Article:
A mixed drink with diet soda and alcohol is one of the most popular drink orders out here. Many find it appealing because of the idea that you’re getting a healthier cocktail without sugary soda and the calories that come with it.
Whether it’s actually better for you is up for debate, especially when it comes to your rate of alcohol absorption. Let’s take a look at whether diet soda and alcohol do more harm than good, especially if you’re trying to reduce your alcohol intake.
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The Health Effects of Diet Soda and Alcohol
Diet beverages come with few to no calories compared to regular Coke products and other soft drinks, but the health impacts of sugar-free sodas get murkier from there.
Let’s get one thing out of the way first. There’s no evidence that moderate diet soda consumption is inherently bad for you. A can of your diet drink of choice per day isn’t likely to do you any harm, and there’s no solid link between limited use of artificial sweeteners and cancer.
But as with everything else, moderation is key. Large amounts of artificial sweeteners like aspartame in particular may increase your cancer risk, especially for those with diabetes. Large quantities of these sweeteners mess with your blood glucose levels and affect overall metabolism.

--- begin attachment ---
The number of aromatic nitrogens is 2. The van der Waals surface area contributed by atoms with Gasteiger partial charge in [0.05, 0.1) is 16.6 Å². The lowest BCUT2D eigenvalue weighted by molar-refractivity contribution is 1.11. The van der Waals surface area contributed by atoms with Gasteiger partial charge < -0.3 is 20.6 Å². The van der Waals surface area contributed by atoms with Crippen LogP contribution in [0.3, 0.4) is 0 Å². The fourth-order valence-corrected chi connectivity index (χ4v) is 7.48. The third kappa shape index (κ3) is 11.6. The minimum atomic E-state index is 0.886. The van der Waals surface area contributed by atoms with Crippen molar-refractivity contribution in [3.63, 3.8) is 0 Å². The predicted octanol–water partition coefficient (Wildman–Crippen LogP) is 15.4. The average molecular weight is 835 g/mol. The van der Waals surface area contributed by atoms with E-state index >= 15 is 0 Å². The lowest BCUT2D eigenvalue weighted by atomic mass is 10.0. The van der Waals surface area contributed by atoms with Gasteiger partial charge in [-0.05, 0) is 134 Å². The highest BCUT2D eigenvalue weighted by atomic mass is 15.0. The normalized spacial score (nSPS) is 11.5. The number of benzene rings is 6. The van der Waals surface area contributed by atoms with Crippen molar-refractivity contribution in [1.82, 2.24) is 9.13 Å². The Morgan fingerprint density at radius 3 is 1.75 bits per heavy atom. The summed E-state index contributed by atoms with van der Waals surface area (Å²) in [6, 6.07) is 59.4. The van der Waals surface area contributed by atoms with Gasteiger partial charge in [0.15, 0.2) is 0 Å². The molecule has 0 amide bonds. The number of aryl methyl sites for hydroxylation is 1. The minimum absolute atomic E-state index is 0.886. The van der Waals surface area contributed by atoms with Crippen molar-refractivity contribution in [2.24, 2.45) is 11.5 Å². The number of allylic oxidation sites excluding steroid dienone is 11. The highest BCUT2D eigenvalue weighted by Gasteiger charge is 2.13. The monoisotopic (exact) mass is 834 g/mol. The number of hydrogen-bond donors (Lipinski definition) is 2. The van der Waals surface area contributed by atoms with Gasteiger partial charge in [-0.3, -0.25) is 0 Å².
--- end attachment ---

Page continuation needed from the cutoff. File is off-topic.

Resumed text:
They can also mess with your dental health. Limited studies show drinking many diet drinks may increase your risk of cavities. Regular soda has the same negative dental effects, so if you’re worried about your teeth, it’s best to avoid soda in general.
Diet soda also shouldn’t be treated like a magical fix for weight management. While you’re sipping on fewer calories vs. a sugar-sweetened soda, studies show you may compensate for that with extra calories elsewhere.
That could be thanks to the effect of artificial sweeteners on your brain. When your brain tastes something sweet, whether it’s full-sugar or artificially sweet, it reacts in similar ways. That can make it want to crave more sweets.
Diet mixers aside, the health effects of alcohol are well-studied. Moderate drinking is likely fine for most healthy Americans, but binge drinking and heavy drinking don’t come with any good news.
Drinking too much can lead to permanent liver damage, increase your risk of heart disease, and put you at risk for a number of chronic conditions. It can lead to weight gain, impact your sleep, and mess with you in the short-term if you wake up with a nasty hangover.
Put the two together, and the calories saved don’t sound all that great anymore, especially if you’re getting into heavy drinking territory.